Exam season is well and truly upon us. Whether your son is finishing Year 12 and sitting his WACE exams or a younger student preparing for his end of year assessments, this time of year often opens up discussions about tests and exams, both preparing for them and debriefing after the results are posted.

Not long after this year’s NAPLAN tests, I read an article called Teach Like a Champion by American education expert Doug Lemov. While aimed at teachers, it resonated with me as a parent trying to encourage my kids to do as well as they can at school.

Given my son’s performance, which was mixed in a surprising way, it was a timely and useful piece of reading. It also has useful advice as we head towards end of year reports!

In the article Lemov distills 49 teaching techniques and concludes: “Don’t flatter, don’t fuss” and “normalise mistakes”. Lemov says making mistakes is a necessary part of learning and that teachers - and parents - should avoid chastening or excusing students for getting it wrong.

In this year’s NAPLAN my son did well in his literacy tests, but not as well as I might have expected given past results and his potential.

I was tempted to say: “Why did you only get in band 9 this time? What went wrong?”

But taking a deep breath in as silently as I could, I thought of Lemov’s advice to encourage the child to work out how to do the task better.

So I instead asked my son if he’d thought about how he could have achieved a better outcome in the writing test - and (somewhat to my surprise) he had! It was a bit heartbreaking to listen to him tell me about what he’d written. He’d had such a good concept for a narrative. But, he said he’d written it more like “the middle of a story” and there was no “beginning, middle and resolution”.

This led to us having a chat about reading exactly what the question says and thinking about this as we write the response - a great learning experience for any test or exam.

Lemov also advises not making excuses for students who get answers wrong, such as: “Oh, that's OK. That was really hard.”

This, he says, can lead to a child feeling you have low expectations for them.

In his numeracy test my son performed better than I expected.

I was tempted to make a big fuss about this but, with Lemov’s advice in mind, kept my praise more contained and my delight more private.

I was also taken back to how I used to feel jealous of friends who received money or other gifts for positive school reports. When I once asked for some money for good marks I was told: “Think of the satisfaction you get from doing well”.

While my mum’s comment was eye-roll inducing at the time, after I’d stopped feeling resentful it did make me reflect on the longer-term benefits of working well at school. In hindsight, her comments helped me derive enjoyment from the process of learning rather than focusing on the sugar hit of a pocket money top-up.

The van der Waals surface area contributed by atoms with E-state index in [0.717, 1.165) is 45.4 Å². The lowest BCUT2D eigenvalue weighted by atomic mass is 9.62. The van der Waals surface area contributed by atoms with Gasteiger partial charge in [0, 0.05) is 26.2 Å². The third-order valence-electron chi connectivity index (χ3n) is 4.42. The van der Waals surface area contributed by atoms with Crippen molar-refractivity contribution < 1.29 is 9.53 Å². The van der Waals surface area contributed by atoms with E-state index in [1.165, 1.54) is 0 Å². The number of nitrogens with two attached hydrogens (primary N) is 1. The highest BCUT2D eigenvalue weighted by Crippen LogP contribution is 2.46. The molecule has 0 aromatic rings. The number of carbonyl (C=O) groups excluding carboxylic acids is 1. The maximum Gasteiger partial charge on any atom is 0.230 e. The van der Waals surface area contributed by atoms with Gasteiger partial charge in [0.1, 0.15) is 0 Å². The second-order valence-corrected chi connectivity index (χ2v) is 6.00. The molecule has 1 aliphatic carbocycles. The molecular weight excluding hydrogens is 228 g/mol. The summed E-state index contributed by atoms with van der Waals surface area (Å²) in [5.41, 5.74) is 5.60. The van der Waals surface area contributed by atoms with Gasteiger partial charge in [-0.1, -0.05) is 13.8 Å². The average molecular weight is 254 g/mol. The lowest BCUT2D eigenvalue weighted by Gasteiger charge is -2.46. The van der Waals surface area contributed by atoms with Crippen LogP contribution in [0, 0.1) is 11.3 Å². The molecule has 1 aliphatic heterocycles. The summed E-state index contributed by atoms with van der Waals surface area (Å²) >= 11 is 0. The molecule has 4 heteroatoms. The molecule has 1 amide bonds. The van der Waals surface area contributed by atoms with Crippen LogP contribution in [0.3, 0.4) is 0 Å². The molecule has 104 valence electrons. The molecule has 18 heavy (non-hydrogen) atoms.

This self-determined motivation is something I’ve tried to engender in my children. My son even made a similar comment back to me, without a trace of irony, when I recently complained about not receiving a token of appreciation at work.

I was heartened to hear this approach being backed up last weekend in an interview with Richard Ryan, a professor at the Institute for Positive Psychology and Education at the Australian Catholic University.

His now widely accepted argument is that self-determined motivation, which comes from pursuing an activity for its own sake because it is interesting and satisfying in itself, is far more powerful than doing an activity to obtain an external goal.

Dr Ryan says people certainly can be motivated externally by money or a desire for social or parental approval, for example.
However, he says that type of controlled motivation can actually taint a person's feelings about the basic worth of the project and undermine their intrinsic - or deeper and self-determined - motivation.

Moving back to Lemov, he says making a fuss of right answers and good performance can have one of two adverse effects on students.
1. You suggest that you're surprised that they got the answer right or performed well.
2. As a variety of social science research - including the growth mindset discussed in this article - has recently documented, praising students for being 'smart' discourages them from taking risks because they worry about no longer looking smart if they get things wrong.

By contrast, praising students for working hard, helps motivate them to take risks and challenges.

Lemov’s article concluded with the powerful learning mantra: "Fail early, fail often.” Great advice for parents who want their kids to take on challenges and feel comfortable talking about any obstacles they face.